Thou that mak’st gain thy end, and wisely well,
Call’st a book good, or bad, as it doth sell,
Use mine so, too: I give thee leave. But crave
For the luck’s sake, it thus much favour have,
To lie upon thy stall, till it be sought;
Not offer’d, as it made suit to be bought;
Nor have my title-leaf on posts, or walls,
Or in cleft sticks, advancèd to make calls
For termers[i], or some clerk-like serving-man,
Who scarce can spell th’ hard names: whose knight less can.
If, without these vile arts, it will not sell,
Send it to Bucklersbury, there ’twill, well.
The joke of this poem rests in the third line’s “crave.” The word has two meanings: “To ask earnestly, to beg for (a thing), esp. as a gift or favour. Const. of, from (†at) a person”, with the related implication “Often in the courteous or apologetic phrases to crave pardon, to crave leave, etc” (OED, Crave, 2 a. and b.). The primary meaning of the word, however, is less apologetic: “To demand (a thing), to ask with authority, or by right” (1a). This latter entry from the beloved OED is really the form Jonson’s poem uses, even if it appears, in its polite flattery of bookseller John Stepneth’s wisdom[ii], and its posture of seeking leave (or a “gift or favour”), and its seeming well-wishes for Stepney’s good luck, to be making use of the second, less imperative form.
The poem demands on behalf of Jonson’s authority as a poet — and it does so with a subtly outlined threat that not following the poet’s demands will result in the bookseller’s bad luck. If the poet truly believed in the wisdom of determining a book’s worth based on the number of copies it sells, or wholly supported the bookseller’s desire to earn a profit, he probably wouldn’t advise against the vulgar advertising tactics he describes: recommending the book to browsing customers, and prominently posting the titlepage to show the book’s availability.
Not that Jonson is against his book being sold for profit, but the profit has to be made on the book’s own merit. As though that merit should visibly announce itself to discerning readers. And, if we believe that the poet is simply giving the bookseller the soundest advice for earning the highest profit (or fortune or “luck”), allowing the book to defend and speak for its own merit is the sign of a discerning and wise bookseller — one whose visible wisdom will further attract wise readers. If the book’s merit isn’t announcing itself, then either the poetry inside the book has failed somehow, or the potential readers have — they aren’t discerning enough, wise enough, to recognise the book’s worth (not enough to pick it out from a pile of books in the bookseller’s shop or stall, at any rate).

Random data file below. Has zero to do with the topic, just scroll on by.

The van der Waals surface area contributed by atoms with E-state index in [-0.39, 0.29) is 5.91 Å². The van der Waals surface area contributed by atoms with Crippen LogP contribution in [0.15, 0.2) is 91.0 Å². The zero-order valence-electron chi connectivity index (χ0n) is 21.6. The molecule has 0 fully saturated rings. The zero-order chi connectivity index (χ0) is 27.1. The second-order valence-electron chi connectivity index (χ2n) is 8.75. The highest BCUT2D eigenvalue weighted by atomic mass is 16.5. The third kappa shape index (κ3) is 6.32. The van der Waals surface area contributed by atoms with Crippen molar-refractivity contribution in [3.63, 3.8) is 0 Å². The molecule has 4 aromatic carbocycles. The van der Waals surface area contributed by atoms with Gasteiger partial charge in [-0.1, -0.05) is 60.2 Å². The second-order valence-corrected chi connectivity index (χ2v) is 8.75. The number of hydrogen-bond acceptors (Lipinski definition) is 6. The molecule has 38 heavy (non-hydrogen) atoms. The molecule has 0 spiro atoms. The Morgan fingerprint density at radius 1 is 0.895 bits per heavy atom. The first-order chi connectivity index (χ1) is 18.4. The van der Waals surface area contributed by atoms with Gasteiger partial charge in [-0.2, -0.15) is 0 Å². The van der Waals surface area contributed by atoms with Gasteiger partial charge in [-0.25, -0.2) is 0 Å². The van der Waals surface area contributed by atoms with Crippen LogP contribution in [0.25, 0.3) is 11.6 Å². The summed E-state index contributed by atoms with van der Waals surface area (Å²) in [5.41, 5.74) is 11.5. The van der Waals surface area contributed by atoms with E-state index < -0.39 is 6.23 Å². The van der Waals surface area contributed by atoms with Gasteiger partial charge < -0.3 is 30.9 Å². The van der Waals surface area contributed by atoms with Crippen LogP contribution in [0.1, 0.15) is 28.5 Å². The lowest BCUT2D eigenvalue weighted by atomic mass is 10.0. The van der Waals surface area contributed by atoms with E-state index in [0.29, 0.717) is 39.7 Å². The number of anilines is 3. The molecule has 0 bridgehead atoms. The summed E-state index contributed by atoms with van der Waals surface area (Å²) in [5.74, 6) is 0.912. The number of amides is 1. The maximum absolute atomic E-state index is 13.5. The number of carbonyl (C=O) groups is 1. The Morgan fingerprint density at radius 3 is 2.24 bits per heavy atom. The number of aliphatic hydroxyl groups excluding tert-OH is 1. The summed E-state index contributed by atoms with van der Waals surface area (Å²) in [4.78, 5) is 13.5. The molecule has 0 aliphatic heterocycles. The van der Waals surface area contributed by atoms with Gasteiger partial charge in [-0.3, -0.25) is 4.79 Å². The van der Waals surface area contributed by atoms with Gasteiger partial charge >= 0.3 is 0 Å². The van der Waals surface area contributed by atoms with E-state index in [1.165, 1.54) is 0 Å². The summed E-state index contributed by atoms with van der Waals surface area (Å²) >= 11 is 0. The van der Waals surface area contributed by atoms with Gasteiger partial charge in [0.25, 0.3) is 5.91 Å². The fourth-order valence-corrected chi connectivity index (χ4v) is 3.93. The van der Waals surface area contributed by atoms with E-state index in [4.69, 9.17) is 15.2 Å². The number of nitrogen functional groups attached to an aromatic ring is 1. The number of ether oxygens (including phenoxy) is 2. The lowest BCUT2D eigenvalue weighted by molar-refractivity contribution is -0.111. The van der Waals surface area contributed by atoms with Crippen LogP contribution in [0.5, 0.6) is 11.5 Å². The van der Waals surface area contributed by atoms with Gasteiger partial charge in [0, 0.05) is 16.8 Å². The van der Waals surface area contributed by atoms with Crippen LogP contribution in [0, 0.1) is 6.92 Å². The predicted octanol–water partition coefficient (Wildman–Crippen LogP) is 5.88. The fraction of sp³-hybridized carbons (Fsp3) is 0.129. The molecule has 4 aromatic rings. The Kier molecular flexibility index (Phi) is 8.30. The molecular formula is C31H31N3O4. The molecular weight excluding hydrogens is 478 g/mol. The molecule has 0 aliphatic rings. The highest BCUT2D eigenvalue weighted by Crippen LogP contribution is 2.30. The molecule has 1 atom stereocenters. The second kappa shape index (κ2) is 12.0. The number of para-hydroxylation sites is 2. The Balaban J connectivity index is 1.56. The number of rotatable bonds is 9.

But the previous poem in Jonson’s Epigrams (“To My Book”), certainly outlines the book’s maturity, wisdom, and literary merit. If the book isn’t selling, then, the fault must lie in the type of customers the bookseller is attracting: the termers, servingmen, and gentry (probably newly-purchased knighthoods) in the poem’s closing lines. The bad readers who obviously frequent booksellers in abundance — enough that the poet can notice and comment upon them anyways.
These are the type of people who are frequenting the bookstalls. The fault though, according to the logic of the poem, partly lies with the booksellers themselves, who pander to their vulgar customer base, rather than attempting to foster a more discerning one. But if these customers make up the greatest number of book buyers, then the poem’s advice is decidedly not the soundest way to earning a financial profit. The bookseller’s fastest and most reliable means of securing his financial “luck” does not depend on his ability to appear discerning, or to have a truly literary cleintele, but on his ability to flog wares to the foolish and vain customers he already has. And should it be the case that these customers make up most or all of the reading public — if there are no intelligent customers to draw in their place — then altering advertising practices in hopes of securing a more truly literary clientele will only lead to the bookseller’s certain financial ruin.
The poet is not at all concerned with the bookseller’s financial profit, but with his own ability to be recognised for his literary merit. His craving for the favour of no advertising is not a request coupled with friendly advice (‘following this tack is the soundest way to good luck’), but an imperative accompanied by the threat of a curse (‘if you don’t follow my directions I’ll use my authority as a poet to bring you bad luck’).
An intentionally and comically hollow threat, though, considering that most of the poem is taken up with the problem that readers don’t care one way or another about the quality of poetry — an attitude that surely divests the poet of his poetic authority. The poem here invokes another meaning of “crave”: to desire intensely. The poet craves a world made up of astute and judging readers, who care deeply about a poem’s literary merit. But he craves in vain — and the poem ultimately becomes one man grumping about the unchangeable state of world today.
He grumps in good, self-depreciating humour though. I love those last two (resigned) lines.
11 December 2010 ~ Hamilton
[i] termers. George Parfitt notes “visitors to London during term-time at the Inns of Court” (483).
[ii] John Stepneth. Another fact borrowed from Parfitt (483)!
Jonson, Ben. “To My Bookseller.” Ben Jonson: The Complete Poems. Ed. George Parfitt. London: Penguin. 1996. 35. Print.